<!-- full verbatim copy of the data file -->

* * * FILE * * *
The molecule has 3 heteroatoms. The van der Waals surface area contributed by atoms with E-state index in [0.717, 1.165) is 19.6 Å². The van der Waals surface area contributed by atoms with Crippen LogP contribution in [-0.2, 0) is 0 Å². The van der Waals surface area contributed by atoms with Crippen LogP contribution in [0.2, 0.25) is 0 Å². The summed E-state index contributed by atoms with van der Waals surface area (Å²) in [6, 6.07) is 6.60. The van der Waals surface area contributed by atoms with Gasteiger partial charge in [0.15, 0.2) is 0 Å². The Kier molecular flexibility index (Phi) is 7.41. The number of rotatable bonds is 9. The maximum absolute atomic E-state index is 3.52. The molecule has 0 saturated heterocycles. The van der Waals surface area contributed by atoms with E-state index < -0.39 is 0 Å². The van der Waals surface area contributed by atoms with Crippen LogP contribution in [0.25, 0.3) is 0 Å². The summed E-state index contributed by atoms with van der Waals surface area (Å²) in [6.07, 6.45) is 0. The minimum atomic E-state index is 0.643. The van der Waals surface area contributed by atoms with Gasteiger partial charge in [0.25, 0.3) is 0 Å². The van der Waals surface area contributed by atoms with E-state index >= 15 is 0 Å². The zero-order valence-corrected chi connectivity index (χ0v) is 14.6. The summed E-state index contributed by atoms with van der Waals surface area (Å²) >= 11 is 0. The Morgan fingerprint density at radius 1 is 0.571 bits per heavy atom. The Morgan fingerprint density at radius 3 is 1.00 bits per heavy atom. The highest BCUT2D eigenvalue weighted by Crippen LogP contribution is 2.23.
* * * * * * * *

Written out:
The molecule has 3 heteroatoms. The van der Waals surface area contributed by atoms with E-state index in [0.717, 1.165) is 19.6 Å². The van der Waals surface area contributed by atoms with Crippen LogP contribution in [-0.2, 0) is 0 Å². The van der Waals surface area contributed by atoms with Crippen LogP contribution in [0.2, 0.25) is 0 Å². The summed E-state index contributed by atoms with van der Waals surface area (Å²) in [6, 6.07) is 6.60. The van der Waals surface area contributed by atoms with Gasteiger partial charge in [0.15, 0.2) is 0 Å². The Kier molecular flexibility index (Phi) is 7.41. The number of rotatable bonds is 9. The maximum absolute atomic E-state index is 3.52. The molecule has 0 saturated heterocycles. The van der Waals surface area contributed by atoms with E-state index < -0.39 is 0 Å². The van der Waals surface area contributed by atoms with Crippen LogP contribution in [0.25, 0.3) is 0 Å². The summed E-state index contributed by atoms with van der Waals surface area (Å²) in [6.07, 6.45) is 0. The minimum atomic E-state index is 0.643. The van der Waals surface area contributed by atoms with Gasteiger partial charge in [0.25, 0.3) is 0 Å². The van der Waals surface area contributed by atoms with E-state index >= 15 is 0 Å². The zero-order valence-corrected chi connectivity index (χ0v) is 14.6. The summed E-state index contributed by atoms with van der Waals surface area (Å²) >= 11 is 0. The Morgan fingerprint density at radius 1 is 0.571 bits per heavy atom. The Morgan fingerprint density at radius 3 is 1.00 bits per heavy atom. The highest BCUT2D eigenvalue weighted by Crippen LogP contribution is 2.23.